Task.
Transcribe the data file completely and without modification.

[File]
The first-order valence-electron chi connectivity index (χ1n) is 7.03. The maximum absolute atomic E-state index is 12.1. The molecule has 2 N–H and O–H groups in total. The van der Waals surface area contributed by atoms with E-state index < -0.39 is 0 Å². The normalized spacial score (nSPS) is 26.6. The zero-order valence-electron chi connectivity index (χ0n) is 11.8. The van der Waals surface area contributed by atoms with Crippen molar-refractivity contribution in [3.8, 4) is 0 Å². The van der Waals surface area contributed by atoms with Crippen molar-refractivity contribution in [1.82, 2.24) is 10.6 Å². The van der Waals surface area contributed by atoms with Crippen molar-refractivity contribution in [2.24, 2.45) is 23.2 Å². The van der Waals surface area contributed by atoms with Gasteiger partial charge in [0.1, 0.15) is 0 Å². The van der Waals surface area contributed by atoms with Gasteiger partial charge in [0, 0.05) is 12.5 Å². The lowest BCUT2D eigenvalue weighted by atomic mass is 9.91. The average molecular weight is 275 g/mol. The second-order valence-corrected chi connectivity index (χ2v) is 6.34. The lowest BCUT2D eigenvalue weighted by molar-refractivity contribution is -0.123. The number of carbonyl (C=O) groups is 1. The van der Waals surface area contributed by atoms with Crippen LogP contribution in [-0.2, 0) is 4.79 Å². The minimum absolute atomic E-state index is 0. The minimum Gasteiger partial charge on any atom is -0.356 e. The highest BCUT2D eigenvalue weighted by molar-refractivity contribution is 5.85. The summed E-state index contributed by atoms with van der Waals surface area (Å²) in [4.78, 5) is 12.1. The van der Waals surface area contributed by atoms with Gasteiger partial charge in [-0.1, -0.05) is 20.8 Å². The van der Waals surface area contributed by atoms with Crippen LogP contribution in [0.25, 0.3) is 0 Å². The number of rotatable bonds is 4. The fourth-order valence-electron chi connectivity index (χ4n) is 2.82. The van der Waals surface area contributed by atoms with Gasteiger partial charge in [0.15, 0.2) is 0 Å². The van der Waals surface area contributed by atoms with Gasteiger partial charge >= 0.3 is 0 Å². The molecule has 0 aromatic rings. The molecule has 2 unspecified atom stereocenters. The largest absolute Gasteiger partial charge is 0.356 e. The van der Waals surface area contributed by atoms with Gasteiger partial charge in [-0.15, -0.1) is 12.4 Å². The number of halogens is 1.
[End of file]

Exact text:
The first-order valence-electron chi connectivity index (χ1n) is 7.03. The maximum absolute atomic E-state index is 12.1. The molecule has 2 N–H and O–H groups in total. The van der Waals surface area contributed by atoms with E-state index < -0.39 is 0 Å². The normalized spacial score (nSPS) is 26.6. The zero-order valence-electron chi connectivity index (χ0n) is 11.8. The van der Waals surface area contributed by atoms with Crippen molar-refractivity contribution in [3.8, 4) is 0 Å². The van der Waals surface area contributed by atoms with Crippen molar-refractivity contribution in [1.82, 2.24) is 10.6 Å². The van der Waals surface area contributed by atoms with Crippen molar-refractivity contribution in [2.24, 2.45) is 23.2 Å². The van der Waals surface area contributed by atoms with Gasteiger partial charge in [0.1, 0.15) is 0 Å². The van der Waals surface area contributed by atoms with Gasteiger partial charge in [0, 0.05) is 12.5 Å². The lowest BCUT2D eigenvalue weighted by atomic mass is 9.91. The average molecular weight is 275 g/mol. The second-order valence-corrected chi connectivity index (χ2v) is 6.34. The lowest BCUT2D eigenvalue weighted by molar-refractivity contribution is -0.123. The number of carbonyl (C=O) groups is 1. The van der Waals surface area contributed by atoms with Crippen LogP contribution in [-0.2, 0) is 4.79 Å². The minimum absolute atomic E-state index is 0. The minimum Gasteiger partial charge on any atom is -0.356 e. The highest BCUT2D eigenvalue weighted by molar-refractivity contribution is 5.85. The summed E-state index contributed by atoms with van der Waals surface area (Å²) in [4.78, 5) is 12.1. The van der Waals surface area contributed by atoms with Gasteiger partial charge in [-0.1, -0.05) is 20.8 Å². The van der Waals surface area contributed by atoms with Crippen LogP contribution in [0.25, 0.3) is 0 Å². The number of rotatable bonds is 4. The fourth-order valence-electron chi connectivity index (χ4n) is 2.82. The van der Waals surface area contributed by atoms with Gasteiger partial charge in [0.15, 0.2) is 0 Å². The van der Waals surface area contributed by atoms with Gasteiger partial charge >= 0.3 is 0 Å². The molecule has 0 aromatic rings. The molecule has 2 unspecified atom stereocenters. The largest absolute Gasteiger partial charge is 0.356 e. The van der Waals surface area contributed by atoms with Gasteiger partial charge in [-0.15, -0.1) is 12.4 Å². The number of halogens is 1.